Gino P. Lucchetti, 88, a longtime resident of Chicago’s West Side and Oak Park, died on July 6, 2010. Born on March 17, 1922, he graduated from Austin High School. The only time he was away from the Chicago area was during World War II while he served in the Army (14th Armored Division, H company, 415th Regiment), beginning in December 1942. After being blown out of a foxhole in the battle for Hurtgen Forest and contracting mononucleosis, he was discharged in April 1945 and returned to Chicago where he resumed work at A. Austin Business Machines, a small company that he later owned and operated until declining health forced his retirement in 2004.
After the war, he attended the American Conservatory of Music for three years before the demands of a growing family prevented him from completing his degree. A well known singer, he performed at many weddings and funerals at St. Thomas Aquinas and other nearby Catholic parishes. His love of music and entertaining led to producing, directing, and singing in musical reviews for any and every occasion at the Ted Knusman Amvets Post 13 where he was a faithful member for over 60 years.
Mr. Lucchetti was a regular opinion contributor to the OpEd pages in the Chicago Sun-Times and Chicago Tribune. He wrote so many letters that he was invited to attend several Tribune Vox Populi recognition dinners. Occasionally his opinions appeared in both papers on the same day. On Father’s Day, June 19, 2005, his letter-writing was recognized on the Sun-Times editorial page by his son (Stephen) with a separate editorial page montage of past letters.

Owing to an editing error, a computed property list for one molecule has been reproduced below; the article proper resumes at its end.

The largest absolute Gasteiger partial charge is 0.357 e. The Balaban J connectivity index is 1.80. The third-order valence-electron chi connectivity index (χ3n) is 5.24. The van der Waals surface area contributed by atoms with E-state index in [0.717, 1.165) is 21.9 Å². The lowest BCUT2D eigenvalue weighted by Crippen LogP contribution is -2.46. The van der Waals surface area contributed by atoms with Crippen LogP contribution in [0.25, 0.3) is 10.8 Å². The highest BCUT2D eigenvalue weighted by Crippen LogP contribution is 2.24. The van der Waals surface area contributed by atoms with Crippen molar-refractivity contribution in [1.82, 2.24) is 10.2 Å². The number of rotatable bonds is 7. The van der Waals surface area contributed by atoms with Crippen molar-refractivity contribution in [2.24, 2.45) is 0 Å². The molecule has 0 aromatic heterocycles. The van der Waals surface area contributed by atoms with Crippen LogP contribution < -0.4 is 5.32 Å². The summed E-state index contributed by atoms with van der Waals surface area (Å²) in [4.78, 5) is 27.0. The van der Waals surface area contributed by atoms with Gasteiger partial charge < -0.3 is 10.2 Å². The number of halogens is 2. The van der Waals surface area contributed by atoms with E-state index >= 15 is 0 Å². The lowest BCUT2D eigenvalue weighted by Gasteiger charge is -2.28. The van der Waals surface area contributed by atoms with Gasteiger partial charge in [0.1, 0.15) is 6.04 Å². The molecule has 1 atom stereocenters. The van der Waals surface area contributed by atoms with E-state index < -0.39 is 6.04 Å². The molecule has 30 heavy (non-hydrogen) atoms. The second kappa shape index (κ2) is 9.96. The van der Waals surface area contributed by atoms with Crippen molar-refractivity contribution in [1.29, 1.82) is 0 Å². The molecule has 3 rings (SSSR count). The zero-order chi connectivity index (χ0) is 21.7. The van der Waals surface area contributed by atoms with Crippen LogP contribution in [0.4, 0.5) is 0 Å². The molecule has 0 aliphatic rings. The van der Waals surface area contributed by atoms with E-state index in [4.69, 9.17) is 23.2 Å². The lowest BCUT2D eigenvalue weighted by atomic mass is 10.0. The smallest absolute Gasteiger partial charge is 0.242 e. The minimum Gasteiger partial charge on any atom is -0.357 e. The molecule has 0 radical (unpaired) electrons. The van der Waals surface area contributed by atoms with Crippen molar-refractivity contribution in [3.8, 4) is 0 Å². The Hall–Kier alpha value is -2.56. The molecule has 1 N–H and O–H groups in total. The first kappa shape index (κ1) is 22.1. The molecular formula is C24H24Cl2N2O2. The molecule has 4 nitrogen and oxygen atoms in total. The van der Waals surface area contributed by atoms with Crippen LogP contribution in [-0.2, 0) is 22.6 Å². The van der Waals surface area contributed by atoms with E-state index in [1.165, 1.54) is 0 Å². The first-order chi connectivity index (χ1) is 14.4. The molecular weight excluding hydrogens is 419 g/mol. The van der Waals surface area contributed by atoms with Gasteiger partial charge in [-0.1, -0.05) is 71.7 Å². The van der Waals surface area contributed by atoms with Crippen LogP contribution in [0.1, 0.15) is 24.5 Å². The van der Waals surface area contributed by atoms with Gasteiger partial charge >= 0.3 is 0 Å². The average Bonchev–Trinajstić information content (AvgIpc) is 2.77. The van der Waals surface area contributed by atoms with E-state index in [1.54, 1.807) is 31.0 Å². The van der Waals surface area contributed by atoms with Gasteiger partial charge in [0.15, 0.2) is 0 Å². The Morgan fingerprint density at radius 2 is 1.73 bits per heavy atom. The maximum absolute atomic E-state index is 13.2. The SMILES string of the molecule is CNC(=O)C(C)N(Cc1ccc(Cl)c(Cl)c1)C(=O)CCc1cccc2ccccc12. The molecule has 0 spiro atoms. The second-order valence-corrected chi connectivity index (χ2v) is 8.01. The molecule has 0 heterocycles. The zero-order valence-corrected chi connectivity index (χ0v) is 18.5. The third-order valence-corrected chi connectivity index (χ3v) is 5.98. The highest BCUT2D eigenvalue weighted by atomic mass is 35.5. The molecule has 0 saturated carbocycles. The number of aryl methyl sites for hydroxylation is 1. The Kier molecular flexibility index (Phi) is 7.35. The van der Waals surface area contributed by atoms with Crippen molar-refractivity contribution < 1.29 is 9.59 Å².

Friends of WGN radio and Bob Collins may remember the years of repartee between Collins and Lucchetti through live calls and letters read on the air. He was also a frequent contributor to Chuck Schaden’s Nostalgia Digest where he happily recalled remembrances of things past.
Known to his children, grandchildren and others as the Oak Park Ogre – the name he used to sign family letters for many, many years – his special wit and unique wisdom enriched their lives. OPO Press was founded in 2003 to gather together his writings so the family could remember and cherish his letters and plays and even love poems.
Gino Lucchetti is survived by his seven children, Lisa (Andrew) Cubbon, Stephen (Judy) Lucchetti, Lorna (Randy) Williams, Douglas Lucchetti, Gino L. Lucchetti, Ross (Teresa) Lucchetti, and Peter (Mickie) Lucchetti. He is also survived by numerous grandchildren, nieces and nephews. He will be missed by many.
Cremation has occurred. A memorial is being planned for later this year.